I had a bad one yesterday where 3 days of working on a drawer got flushed. I thought I was doing good but not looking to check myself cost me big time. I made an error today (different than a mistake) based on an assumption. I thought something was square but it turned out it wasn't. I didn't lose anything there but it could have been as painful as yesterday's.
Mistakes and making them are part of life and woodworking. I kind of thought I made enough in woodworking already but that keep on a coming. At least the flavor of them is changing but it would nice to finally meet my quota on them.
|making drawer slips|
|didn't come out too good|
|lot of work on this one|
|got a bead I can use elsewhere|
|one set of slips done|
|plow a groove on both edges|
|saw them out on the inboard side of the groove|
|clean up the faces next|
|ganged together and planed|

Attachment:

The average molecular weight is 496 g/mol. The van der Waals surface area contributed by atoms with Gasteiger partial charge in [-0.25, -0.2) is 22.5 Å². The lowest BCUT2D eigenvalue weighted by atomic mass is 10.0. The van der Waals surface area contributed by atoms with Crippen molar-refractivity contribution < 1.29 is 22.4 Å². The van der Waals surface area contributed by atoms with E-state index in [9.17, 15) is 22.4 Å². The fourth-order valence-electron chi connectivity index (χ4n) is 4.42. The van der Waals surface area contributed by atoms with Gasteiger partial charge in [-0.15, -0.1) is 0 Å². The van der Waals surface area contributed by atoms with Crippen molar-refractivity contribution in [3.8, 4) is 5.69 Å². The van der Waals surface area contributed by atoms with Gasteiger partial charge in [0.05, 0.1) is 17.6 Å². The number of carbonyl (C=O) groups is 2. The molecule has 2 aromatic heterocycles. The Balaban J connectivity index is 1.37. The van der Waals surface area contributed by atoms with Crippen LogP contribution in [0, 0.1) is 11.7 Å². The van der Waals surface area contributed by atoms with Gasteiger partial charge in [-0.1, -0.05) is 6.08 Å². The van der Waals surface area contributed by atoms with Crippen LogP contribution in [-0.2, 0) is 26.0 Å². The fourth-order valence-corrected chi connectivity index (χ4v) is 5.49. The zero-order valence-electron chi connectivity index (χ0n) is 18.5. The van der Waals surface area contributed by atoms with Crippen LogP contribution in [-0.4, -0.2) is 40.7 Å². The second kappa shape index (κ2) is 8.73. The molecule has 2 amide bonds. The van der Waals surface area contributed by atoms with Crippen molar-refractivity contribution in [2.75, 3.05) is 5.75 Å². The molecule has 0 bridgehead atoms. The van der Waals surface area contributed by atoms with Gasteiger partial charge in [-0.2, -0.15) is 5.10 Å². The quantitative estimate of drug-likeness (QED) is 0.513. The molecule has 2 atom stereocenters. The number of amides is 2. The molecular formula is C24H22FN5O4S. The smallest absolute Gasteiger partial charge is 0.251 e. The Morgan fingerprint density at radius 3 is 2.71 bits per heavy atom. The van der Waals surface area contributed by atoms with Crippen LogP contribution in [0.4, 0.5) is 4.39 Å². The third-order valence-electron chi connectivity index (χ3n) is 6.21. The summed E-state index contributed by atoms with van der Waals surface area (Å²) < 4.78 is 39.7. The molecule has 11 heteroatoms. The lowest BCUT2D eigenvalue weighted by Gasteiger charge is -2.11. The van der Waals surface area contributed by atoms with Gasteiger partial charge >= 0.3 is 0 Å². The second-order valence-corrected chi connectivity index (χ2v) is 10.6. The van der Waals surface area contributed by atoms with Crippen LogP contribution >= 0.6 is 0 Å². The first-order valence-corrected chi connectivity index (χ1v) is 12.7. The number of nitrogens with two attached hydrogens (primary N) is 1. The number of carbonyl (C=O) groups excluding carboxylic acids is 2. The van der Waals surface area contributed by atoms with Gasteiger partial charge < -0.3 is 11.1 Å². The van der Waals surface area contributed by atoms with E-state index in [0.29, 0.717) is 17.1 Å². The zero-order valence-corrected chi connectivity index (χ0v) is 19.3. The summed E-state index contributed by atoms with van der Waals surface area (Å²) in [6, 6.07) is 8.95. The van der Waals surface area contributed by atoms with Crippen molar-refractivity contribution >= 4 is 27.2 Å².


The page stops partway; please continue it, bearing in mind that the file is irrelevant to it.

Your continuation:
|this part matters|
|final check and tweaking the fit|
|labeled and stowed|
|new small drawer front on the right|
|planed to thickness|
|thought I was planing square with this|
|loose fit in the opening|
|two drawer sides|
|I have some cup to remove|
|one side is flat and not rocking|
|this side is twist free|
|this side has some twist|
|found my assumption was wrong now|
|from the LN 51|
|I can see the chip without help|
|new small drawer front|
|a me box|
Here I finally got it, so I gave it a try. It is definitely a time saver and speeds up things over doing each one separately.
|sawed and chopped|
|off the saw|
|grooves done and the interior cleaned up|
|went nutso on the clamping|
|more spare parts|
|for Bob D|
Who is Nolan Bushnell?
answer - the founder of ATARI and Chuck E Cheese
Taking online courses in any subject, including woodworking courses, is the future of learning. It’s convenient. Bring the course directly to you. (There’s a free example posted below.) But in woodworking, being tied to your computer when you need to be in the shop practicing your new found skills is problematic. This week 360Woodworking.com took steps to alleviate that problem. The newest offerings are downloadable courses presented as a PDF with embedded video that plays whenever opened in Adobe Reader.